As a punter GDPR looks like a good example of legislation that works in my favour in theory but is not something I'm ever likely to think about much. As a Data Processor it's a pain in the bum. On balance I'd probably rather it went away because I'm lazy (and complacent about how my data is used and abused, I guess).
Although Maggie got the UK into a the Single Market.
I don't know why Remainers don't make more of the fact that Brexit is tearing up Thatcher's legacy - it seems to me there's considerable overlap of the Brexit and Thatcherphile areas of the Venn diagram whose loyalty to the former might be tested.
"I really want a return to gritty passionate sci-fi as good as WoK, alien, Star Wars iv, silent runnings, moon, love, predator, gattaca etc."
I watched Silent Running for the first time in at least 20 years. Worth it, even if it's really not as good as I had (mis)remembered, with some over-caffeinated acting, and not enough story; the design is still terrific though.
What's WoK? (I'm prepared to be embarrassed at my brain fade here . . .)
>On the flip side - this is pretty much what drills are designed to iron out
Right. Which makes the idea that
"The decision to run a no-notice live drill on a shift change is also met with raised eyebrows. "
seem a bit daft. They had problems with their system that this drill uncovered - some of them sound like problems they might have predicted but still it's better to know about them than not.
'Cloud' was in common use in my workplace in the 90's (and quite possibly before - I'm not as old as all that) well before it was being redefined, sprinkled with fairy dust, and sold back to our management.
It was the bit in a drawing where you stopped caring about the precise details - someone else's stuff (your network guys', a telecomms provider's, some sneakernet, whatever), represented by a cloud-shaped squiggle. You cared about the stuff going in and coming out but not about how it got from one end to the other - in fact remarkably like this 'serverless' idea now.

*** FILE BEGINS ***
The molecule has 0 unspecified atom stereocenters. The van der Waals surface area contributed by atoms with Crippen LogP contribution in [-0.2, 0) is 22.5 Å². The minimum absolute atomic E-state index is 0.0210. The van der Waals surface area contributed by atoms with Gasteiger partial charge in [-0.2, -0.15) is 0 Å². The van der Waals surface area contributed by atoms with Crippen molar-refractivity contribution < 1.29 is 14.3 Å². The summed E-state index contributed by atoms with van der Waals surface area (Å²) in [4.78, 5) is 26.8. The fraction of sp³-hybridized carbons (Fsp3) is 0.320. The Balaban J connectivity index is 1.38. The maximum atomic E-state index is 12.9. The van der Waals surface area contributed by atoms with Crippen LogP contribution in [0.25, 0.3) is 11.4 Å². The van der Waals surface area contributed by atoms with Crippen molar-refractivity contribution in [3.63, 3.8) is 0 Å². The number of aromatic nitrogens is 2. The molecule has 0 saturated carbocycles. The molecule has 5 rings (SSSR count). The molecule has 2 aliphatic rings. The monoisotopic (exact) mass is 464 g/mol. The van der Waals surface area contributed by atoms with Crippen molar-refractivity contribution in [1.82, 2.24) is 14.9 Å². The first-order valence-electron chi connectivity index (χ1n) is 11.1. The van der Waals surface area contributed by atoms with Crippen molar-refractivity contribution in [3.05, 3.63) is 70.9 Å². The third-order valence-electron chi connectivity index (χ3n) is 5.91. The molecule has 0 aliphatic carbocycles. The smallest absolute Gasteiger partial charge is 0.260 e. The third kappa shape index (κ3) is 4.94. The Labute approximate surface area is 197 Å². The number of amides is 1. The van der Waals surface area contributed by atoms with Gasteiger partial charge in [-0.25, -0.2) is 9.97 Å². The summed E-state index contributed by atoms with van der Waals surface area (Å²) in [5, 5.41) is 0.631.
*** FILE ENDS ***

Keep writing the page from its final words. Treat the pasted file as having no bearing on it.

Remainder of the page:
We all know we're being marketed at but that doesn't mean there's not a kernel of good stuff in this. I've worked in places where providing tools to people who knew what they wanted out of the data was really important - we did have developers but we didn't want them to have to be involved with things like "Do sales of product-x increase on the weekends following the mode pay date for for region-y? Is there any difference in the delta for men and women?" so they made the tools for the people who could formulate the questions.
Security will be a thing, but only the thing it always is; getting stuff done will be the driver and if this sort of setup helps get stuff done affordably then it will succeed.
Sadly the end result of this is likely to be Amazon spending a lot more money with Intel for new kit and passing the bill on to us.
A bit like the banking crisis, causing a massive screw-up doesn't preclude you from benefiting from it due to being the only people who understand and can sort out the mess.
Yes, that's more or less how I see it.
Those of us raised with tools like grep find it awkward to work the way we are used to when we move to Powershell but once there are people brought up in that environment they'll find it equally clumsy should they be asked to move in the other direction ('What do you mean it just returns a single property from each object combined into a text stream? I want my objects!')
I don't know how useful it will be on my non-Windows systems but I'm certainly not going to rule it out just because it's Microsoft.
I'm a huge fan of goose but all the same turkey is (or at least can be) much better than it is getting credit for here.
Just as is the case for chicken you have to spend what seems an obscene amount to get a good one because the economic benefits of rubbish ones are huge but once you have splurged a bit you've got a high quality product that tastes of something, as is the case for all geese in my experience. If geese were subject to the same sort of farming methods I suspect you could produce something equally as insipid as the average turkey.